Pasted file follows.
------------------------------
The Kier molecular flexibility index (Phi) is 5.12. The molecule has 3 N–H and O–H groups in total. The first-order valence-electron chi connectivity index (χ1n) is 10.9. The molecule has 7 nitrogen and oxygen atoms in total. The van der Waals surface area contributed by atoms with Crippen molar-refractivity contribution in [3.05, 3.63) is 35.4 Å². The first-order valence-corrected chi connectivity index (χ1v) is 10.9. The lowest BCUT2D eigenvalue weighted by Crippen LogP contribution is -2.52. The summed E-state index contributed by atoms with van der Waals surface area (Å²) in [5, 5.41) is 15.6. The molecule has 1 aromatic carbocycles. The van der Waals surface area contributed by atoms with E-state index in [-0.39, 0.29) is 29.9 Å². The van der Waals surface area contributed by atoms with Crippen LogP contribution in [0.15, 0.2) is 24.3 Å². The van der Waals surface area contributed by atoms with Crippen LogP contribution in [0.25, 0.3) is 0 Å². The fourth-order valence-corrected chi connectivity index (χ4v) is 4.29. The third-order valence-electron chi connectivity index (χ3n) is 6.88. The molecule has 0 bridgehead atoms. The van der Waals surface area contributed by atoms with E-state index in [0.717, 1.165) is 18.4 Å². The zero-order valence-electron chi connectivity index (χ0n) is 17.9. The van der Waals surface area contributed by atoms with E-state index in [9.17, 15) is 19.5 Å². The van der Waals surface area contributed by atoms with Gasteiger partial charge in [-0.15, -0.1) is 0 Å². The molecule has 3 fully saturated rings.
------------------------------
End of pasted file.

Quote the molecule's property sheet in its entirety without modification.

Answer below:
The Kier molecular flexibility index (Phi) is 5.12. The molecule has 3 N–H and O–H groups in total. The first-order valence-electron chi connectivity index (χ1n) is 10.9. The molecule has 7 nitrogen and oxygen atoms in total. The van der Waals surface area contributed by atoms with Crippen molar-refractivity contribution in [3.05, 3.63) is 35.4 Å². The first-order valence-corrected chi connectivity index (χ1v) is 10.9. The lowest BCUT2D eigenvalue weighted by Crippen LogP contribution is -2.52. The summed E-state index contributed by atoms with van der Waals surface area (Å²) in [5, 5.41) is 15.6. The molecule has 1 aromatic carbocycles. The van der Waals surface area contributed by atoms with E-state index in [-0.39, 0.29) is 29.9 Å². The van der Waals surface area contributed by atoms with Crippen LogP contribution in [0.15, 0.2) is 24.3 Å². The van der Waals surface area contributed by atoms with Crippen LogP contribution in [0.25, 0.3) is 0 Å². The fourth-order valence-corrected chi connectivity index (χ4v) is 4.29. The third-order valence-electron chi connectivity index (χ3n) is 6.88. The molecule has 0 bridgehead atoms. The van der Waals surface area contributed by atoms with E-state index in [0.717, 1.165) is 18.4 Å². The zero-order valence-electron chi connectivity index (χ0n) is 17.9. The van der Waals surface area contributed by atoms with E-state index in [9.17, 15) is 19.5 Å². The van der Waals surface area contributed by atoms with Gasteiger partial charge in [-0.15, -0.1) is 0 Å². The molecule has 3 fully saturated rings.